Slate presents an amazing, interactive digital version of Olaus Magnus’ 1539 Carta Marina, a chart that portrays the sea as teeming with monsters… 

When the chart was made, in the early years of the Age of Exploration, there was a lingering belief in the existence of griffins, unicorns, dragons, the phoenix, the monstrous races, and a host of other unnatural creatures. Modern science was in its infancy. Although adherents to the direct observation of nature would soon challenge hearsay and tradition and begin to classify animal life, at the time the medieval imagination was still free to shape its own forms of the natural world. The chart’s giant lobster gripping a swimmer in its claws, a monster being mistaken for an island, and a mast-high serpent devouring sailors would have represented actual fears of the unknown deep.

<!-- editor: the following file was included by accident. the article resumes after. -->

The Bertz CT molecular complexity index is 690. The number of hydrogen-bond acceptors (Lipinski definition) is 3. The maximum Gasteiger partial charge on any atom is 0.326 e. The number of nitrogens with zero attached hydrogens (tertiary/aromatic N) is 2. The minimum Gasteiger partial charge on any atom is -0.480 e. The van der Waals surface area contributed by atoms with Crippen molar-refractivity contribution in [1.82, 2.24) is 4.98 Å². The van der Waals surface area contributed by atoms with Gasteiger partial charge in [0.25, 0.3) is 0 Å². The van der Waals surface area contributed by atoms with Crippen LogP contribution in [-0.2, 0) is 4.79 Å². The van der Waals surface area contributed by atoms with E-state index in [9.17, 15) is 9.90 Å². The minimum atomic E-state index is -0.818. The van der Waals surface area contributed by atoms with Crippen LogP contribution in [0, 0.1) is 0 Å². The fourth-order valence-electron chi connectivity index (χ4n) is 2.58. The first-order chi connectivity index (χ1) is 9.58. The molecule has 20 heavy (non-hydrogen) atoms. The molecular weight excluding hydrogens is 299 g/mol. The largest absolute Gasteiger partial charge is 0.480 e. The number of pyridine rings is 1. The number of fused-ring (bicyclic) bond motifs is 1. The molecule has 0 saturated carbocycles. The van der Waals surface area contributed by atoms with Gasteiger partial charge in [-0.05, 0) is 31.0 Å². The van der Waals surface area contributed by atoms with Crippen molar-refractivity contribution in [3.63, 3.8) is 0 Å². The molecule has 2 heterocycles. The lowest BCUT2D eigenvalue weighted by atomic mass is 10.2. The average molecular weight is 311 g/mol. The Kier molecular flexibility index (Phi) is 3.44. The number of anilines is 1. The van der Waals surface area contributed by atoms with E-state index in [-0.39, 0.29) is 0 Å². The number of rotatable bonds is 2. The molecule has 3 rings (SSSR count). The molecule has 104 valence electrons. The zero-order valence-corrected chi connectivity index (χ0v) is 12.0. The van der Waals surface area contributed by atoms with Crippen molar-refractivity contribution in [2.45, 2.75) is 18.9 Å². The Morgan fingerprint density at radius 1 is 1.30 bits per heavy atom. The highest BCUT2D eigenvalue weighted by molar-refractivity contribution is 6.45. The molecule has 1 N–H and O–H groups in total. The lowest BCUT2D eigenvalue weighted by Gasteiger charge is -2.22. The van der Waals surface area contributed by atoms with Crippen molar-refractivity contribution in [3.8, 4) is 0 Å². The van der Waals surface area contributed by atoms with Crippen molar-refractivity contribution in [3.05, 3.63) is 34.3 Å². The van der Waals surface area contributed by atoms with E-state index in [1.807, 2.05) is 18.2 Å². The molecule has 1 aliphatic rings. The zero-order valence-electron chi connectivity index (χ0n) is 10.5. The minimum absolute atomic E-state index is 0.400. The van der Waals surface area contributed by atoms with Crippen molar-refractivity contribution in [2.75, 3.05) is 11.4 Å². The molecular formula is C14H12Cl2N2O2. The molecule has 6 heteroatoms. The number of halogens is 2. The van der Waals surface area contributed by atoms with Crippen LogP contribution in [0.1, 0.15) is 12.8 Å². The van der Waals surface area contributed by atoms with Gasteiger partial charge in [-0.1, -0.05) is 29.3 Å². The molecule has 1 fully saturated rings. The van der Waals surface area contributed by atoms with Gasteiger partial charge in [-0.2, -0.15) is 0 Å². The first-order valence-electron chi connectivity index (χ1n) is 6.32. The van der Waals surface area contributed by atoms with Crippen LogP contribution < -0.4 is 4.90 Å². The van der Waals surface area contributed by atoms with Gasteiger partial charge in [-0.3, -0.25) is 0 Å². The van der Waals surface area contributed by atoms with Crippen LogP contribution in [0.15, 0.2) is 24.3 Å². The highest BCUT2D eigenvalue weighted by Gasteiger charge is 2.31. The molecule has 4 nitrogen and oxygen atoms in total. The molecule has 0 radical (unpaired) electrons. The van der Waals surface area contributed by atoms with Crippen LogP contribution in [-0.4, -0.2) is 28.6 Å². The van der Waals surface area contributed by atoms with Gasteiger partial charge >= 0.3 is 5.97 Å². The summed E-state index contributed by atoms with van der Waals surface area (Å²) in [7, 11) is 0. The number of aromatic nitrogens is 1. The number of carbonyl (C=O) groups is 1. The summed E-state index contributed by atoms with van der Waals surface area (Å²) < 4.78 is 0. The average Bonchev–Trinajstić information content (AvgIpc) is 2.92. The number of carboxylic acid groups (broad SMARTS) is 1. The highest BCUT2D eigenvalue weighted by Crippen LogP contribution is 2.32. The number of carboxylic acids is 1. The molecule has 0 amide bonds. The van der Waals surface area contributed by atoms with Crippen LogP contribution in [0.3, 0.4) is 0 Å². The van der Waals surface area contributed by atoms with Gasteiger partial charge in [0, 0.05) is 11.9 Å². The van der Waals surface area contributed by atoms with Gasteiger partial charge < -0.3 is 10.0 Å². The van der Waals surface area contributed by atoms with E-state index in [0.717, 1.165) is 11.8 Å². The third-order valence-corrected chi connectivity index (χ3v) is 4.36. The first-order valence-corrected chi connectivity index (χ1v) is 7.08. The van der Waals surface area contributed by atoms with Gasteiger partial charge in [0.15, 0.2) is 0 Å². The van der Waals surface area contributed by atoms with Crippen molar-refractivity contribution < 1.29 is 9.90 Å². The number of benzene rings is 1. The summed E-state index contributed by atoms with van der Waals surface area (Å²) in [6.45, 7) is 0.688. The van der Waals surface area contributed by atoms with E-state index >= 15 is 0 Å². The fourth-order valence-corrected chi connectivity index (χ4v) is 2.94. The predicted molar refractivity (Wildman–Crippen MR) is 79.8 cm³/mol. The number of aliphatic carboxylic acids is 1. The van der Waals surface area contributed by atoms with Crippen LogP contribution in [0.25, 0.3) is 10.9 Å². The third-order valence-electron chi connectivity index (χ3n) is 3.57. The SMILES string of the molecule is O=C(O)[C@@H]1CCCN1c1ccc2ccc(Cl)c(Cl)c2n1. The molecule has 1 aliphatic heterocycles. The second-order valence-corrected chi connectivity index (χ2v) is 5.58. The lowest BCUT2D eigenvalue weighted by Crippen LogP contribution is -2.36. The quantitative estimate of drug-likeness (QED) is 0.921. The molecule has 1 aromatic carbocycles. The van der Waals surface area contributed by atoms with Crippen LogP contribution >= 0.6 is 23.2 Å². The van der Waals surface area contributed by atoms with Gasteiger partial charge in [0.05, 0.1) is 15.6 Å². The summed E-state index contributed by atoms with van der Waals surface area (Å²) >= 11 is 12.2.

Those and Olaus’ other fanciful sea beasts are not mere decorations to fill empty spaces. Nor are they only visual metaphors for dangers lurking in the sea. Intended as representations of actual marine life, they are identified in the map’s key.

Click through to Slate to explore the stories of each creature, and read more on the chart’s origins… 

Olaus Magnus’ Carta Marina: Sea monsters on a gorgeous Renaissance map…

All of these are terribly cute. Jus’sayin’.